With echoes of old-timey string bands, singalong folk revivalists,boozy Americana roots rockers and big-box singer – songwriter softies, the Avett Brothers have carved out a remarkably successful 21st-century space for themselves. On each of their last three albums, producer Rick Rubin has helped shape their sound without changing the artisanal recipe. On True Sadness, however, the hip-hop-schooled song swami finally, gently, ushers the Avetts into the pop arena. Some may be startled. But given their restless ambition and Rubin’s pedigree (everything from the Beastie Boys to Jay Z to Tom Petty), the only surprise is that this move comes on what, by some measures, is their most heart-baring LP, staring down loss and fingering scars amid the good-time jams.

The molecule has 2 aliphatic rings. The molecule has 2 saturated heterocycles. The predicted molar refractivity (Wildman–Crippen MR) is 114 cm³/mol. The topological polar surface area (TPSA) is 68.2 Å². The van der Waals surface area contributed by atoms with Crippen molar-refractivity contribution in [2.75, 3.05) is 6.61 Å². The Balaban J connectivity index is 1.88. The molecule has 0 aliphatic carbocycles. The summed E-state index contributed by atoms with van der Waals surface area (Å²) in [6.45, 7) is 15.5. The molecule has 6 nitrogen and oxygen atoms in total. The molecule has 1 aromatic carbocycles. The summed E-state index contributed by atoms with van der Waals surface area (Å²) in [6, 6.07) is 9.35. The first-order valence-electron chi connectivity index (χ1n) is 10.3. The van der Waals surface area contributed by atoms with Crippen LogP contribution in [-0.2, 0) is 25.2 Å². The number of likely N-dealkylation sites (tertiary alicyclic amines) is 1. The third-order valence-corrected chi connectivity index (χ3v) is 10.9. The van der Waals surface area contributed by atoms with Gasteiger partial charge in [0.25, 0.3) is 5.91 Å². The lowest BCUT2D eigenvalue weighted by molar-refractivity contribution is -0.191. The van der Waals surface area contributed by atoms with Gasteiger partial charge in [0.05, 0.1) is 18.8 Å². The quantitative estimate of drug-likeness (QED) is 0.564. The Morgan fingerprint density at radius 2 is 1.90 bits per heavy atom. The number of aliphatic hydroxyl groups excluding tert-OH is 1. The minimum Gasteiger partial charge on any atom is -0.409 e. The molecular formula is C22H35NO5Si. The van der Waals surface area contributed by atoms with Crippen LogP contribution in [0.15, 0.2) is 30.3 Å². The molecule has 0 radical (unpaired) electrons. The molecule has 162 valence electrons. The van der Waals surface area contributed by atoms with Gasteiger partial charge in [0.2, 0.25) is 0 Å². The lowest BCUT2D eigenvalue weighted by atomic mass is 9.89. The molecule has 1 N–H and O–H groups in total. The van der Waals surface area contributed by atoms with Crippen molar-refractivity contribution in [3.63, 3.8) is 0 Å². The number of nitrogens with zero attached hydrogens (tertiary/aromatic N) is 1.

It’s in this elemental balancing of sorrow and joy that the band burns hottest. On the title song, a tight beat propels verses alluding to rehab, toxic masculinity and universal hurt – “The way it seems is that no one is fine,” the brothers holler on the hook. But it feels like the record’s most profound celebration – just joyous strumming, bowing and the sound of earnest voices collectively making light out of dark.